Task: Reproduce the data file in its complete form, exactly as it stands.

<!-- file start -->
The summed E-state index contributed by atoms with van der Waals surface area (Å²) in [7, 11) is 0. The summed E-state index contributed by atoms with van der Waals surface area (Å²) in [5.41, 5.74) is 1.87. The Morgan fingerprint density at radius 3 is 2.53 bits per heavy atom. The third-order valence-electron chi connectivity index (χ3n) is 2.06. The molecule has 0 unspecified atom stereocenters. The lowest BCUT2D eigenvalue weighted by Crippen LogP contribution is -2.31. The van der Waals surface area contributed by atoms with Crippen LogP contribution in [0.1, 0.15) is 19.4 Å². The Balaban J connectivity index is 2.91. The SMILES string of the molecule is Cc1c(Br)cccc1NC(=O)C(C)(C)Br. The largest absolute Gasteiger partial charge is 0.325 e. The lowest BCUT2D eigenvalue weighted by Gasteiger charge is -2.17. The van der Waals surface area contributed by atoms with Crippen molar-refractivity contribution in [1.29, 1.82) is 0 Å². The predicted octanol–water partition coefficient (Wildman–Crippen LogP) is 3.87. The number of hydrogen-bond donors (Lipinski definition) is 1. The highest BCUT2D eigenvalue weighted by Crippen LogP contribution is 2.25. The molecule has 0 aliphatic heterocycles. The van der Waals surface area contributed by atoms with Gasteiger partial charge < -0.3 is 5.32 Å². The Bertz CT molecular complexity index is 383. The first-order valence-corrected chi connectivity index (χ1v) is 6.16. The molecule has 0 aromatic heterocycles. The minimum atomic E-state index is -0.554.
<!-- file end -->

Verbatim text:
The summed E-state index contributed by atoms with van der Waals surface area (Å²) in [7, 11) is 0. The summed E-state index contributed by atoms with van der Waals surface area (Å²) in [5.41, 5.74) is 1.87. The Morgan fingerprint density at radius 3 is 2.53 bits per heavy atom. The third-order valence-electron chi connectivity index (χ3n) is 2.06. The molecule has 0 unspecified atom stereocenters. The lowest BCUT2D eigenvalue weighted by Crippen LogP contribution is -2.31. The van der Waals surface area contributed by atoms with Crippen LogP contribution in [0.1, 0.15) is 19.4 Å². The Balaban J connectivity index is 2.91. The SMILES string of the molecule is Cc1c(Br)cccc1NC(=O)C(C)(C)Br. The largest absolute Gasteiger partial charge is 0.325 e. The lowest BCUT2D eigenvalue weighted by Gasteiger charge is -2.17. The van der Waals surface area contributed by atoms with Crippen molar-refractivity contribution in [1.29, 1.82) is 0 Å². The predicted octanol–water partition coefficient (Wildman–Crippen LogP) is 3.87. The number of hydrogen-bond donors (Lipinski definition) is 1. The highest BCUT2D eigenvalue weighted by Crippen LogP contribution is 2.25. The molecule has 0 aliphatic heterocycles. The van der Waals surface area contributed by atoms with Gasteiger partial charge < -0.3 is 5.32 Å². The Bertz CT molecular complexity index is 383. The first-order valence-corrected chi connectivity index (χ1v) is 6.16. The molecule has 0 aromatic heterocycles. The minimum atomic E-state index is -0.554.